Appealing a Conviction in CaliforniaIf you have been convicted of an infraction, misdemeanor, or felony offense in Orange County, California state law gives you the right to appeal your conviction. However, the appeals process can be very difficult. If you are planning to appeal your conviction, the courts recommend that you speak to a lawyer first.

For one thing, you can’t appeal a court’s verdict simply because you didn’t like the way the trial went or don’t agree with the decision. An appeal is not a new trial. You won’t be able to introduce new evidence. The appellate court will review the evidence (including testimony and exhibits) presented during your court case to determine if certain types of legal errors were made.

These legal errors fall into two categories: prejudicial errors and lack of substantial evidence. Prejudicial errors are legal mistakes made before or during a trial that hurt your case. A lack of substantial evidence means there was not enough evidence presented in your trial to justify the court’s verdict.

Deadlines for Filing an Appeal

There are important deadlines for filing an appeal. If you are appealing a misdemeanor conviction, you’ll only have to file your appeal within 30 days of the date of the judgment or order. If you are appealing a felony conviction, you’ll only have to file your appeal within 60 days of the date of the judgment or order.

Standards of Review

When the appellate court reviews your case, it relies on rules and guidelines called “standards of review” to decide if any mistakes were made during your trial. Different standards of review are applied to different kinds of court decisions. The appellate court will determine the standard of review based on the particular kind of decision-making in your trial court case.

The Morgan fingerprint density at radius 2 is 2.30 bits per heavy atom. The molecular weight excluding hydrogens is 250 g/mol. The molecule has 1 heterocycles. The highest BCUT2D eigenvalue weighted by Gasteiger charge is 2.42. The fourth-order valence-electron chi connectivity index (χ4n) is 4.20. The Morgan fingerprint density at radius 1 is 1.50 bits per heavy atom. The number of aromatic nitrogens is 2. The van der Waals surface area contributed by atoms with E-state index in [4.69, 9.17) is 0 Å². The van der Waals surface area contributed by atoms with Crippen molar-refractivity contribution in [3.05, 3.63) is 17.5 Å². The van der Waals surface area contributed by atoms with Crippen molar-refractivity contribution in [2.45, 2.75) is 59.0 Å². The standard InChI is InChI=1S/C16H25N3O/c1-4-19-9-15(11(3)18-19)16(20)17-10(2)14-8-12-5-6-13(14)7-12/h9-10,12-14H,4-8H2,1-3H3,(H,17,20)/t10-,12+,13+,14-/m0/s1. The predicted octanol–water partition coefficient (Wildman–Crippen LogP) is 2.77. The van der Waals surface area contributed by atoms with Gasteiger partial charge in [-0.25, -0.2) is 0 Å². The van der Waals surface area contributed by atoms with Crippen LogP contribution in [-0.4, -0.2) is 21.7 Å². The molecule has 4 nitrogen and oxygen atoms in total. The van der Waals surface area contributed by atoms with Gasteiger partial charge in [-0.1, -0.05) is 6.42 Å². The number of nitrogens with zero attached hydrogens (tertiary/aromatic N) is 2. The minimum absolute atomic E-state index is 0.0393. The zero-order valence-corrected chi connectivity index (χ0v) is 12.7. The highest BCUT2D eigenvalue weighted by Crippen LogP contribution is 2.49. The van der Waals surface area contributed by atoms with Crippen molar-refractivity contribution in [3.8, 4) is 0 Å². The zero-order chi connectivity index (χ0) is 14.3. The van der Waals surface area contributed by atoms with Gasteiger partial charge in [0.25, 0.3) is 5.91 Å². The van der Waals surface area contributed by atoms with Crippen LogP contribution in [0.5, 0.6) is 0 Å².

The three most common standards of review are:

  • The abuse of discretion standard. An abuse of discretion occurs when the trial court judge makes a ruling that is arbitrary or absurd.
  • The substantial evidence standard. The appellate court reviews the record to determine if the evidence presented during the trial was substantial enough to reasonably support the trial court’s decision to convict. When applying the substantial evidence standard, the appellate court decides whether a reasonable fact-finder could have come to the same conclusion as the judge and jury based on the facts in the record. No new evidence is considered.
  • The “de novo” standard. De novo is a Latin phrase that means “from the beginning.” This type of review is usually limited to issues involving questions of law, such as the interpretation of a contract or a statute. When applying the de novo standard, the appellate court does not assume the trial court’s ruling is correct but reexamines the case from the beginning (de novo) to determine if errors were made.

Winning an appeal in California is very difficult. The trial court is not obligated to prove it was right; you must be able to prove that they were wrong in their decision to convict you due to legal errors.

If you feel errors made by the court resulted in your conviction, it’s important to take immediate steps to protect your rights. California state law only gives you a limited time in which to appeal a criminal court’s decision. You need to speak with an experienced Orange County, CA appeals attorney ASAP.

Orange County, CA Criminal Appeals Attorney

Jim Tanizaki is a former County DA turned Orange County, CA, criminal defense attorney. He will be able to examine the details of your trial to determine if mistakes were made. If there were mistakes that affected the outcome of the trial, resulting in your conviction, Jim has the experience and skill to guide you through the state’s appeals process.

Call us at (714) 655-7633 or contact us through our website to schedule a free initial consultation with a leading Orange County, CA appeals attorney.